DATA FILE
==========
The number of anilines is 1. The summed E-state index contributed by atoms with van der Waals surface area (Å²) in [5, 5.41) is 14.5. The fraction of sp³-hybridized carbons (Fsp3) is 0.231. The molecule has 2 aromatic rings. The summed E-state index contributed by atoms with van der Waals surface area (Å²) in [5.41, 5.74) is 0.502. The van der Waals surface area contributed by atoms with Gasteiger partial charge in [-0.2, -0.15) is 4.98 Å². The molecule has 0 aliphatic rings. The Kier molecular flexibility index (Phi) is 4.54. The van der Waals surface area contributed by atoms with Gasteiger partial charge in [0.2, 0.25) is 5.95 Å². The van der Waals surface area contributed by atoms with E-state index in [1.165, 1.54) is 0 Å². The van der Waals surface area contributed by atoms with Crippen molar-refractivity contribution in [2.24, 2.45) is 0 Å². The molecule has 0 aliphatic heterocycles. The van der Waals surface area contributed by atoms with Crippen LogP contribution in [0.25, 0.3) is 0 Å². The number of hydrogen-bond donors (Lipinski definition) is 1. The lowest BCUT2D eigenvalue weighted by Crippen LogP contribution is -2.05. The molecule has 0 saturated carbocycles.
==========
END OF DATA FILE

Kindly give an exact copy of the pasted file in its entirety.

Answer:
The number of anilines is 1. The summed E-state index contributed by atoms with van der Waals surface area (Å²) in [5, 5.41) is 14.5. The fraction of sp³-hybridized carbons (Fsp3) is 0.231. The molecule has 2 aromatic rings. The summed E-state index contributed by atoms with van der Waals surface area (Å²) in [5.41, 5.74) is 0.502. The van der Waals surface area contributed by atoms with Gasteiger partial charge in [-0.2, -0.15) is 4.98 Å². The molecule has 0 aliphatic rings. The Kier molecular flexibility index (Phi) is 4.54. The van der Waals surface area contributed by atoms with Gasteiger partial charge in [0.2, 0.25) is 5.95 Å². The van der Waals surface area contributed by atoms with E-state index in [1.165, 1.54) is 0 Å². The van der Waals surface area contributed by atoms with Crippen molar-refractivity contribution in [2.24, 2.45) is 0 Å². The molecule has 0 aliphatic heterocycles. The van der Waals surface area contributed by atoms with Crippen LogP contribution in [0.25, 0.3) is 0 Å². The number of hydrogen-bond donors (Lipinski definition) is 1. The lowest BCUT2D eigenvalue weighted by Crippen LogP contribution is -2.05. The molecule has 0 saturated carbocycles.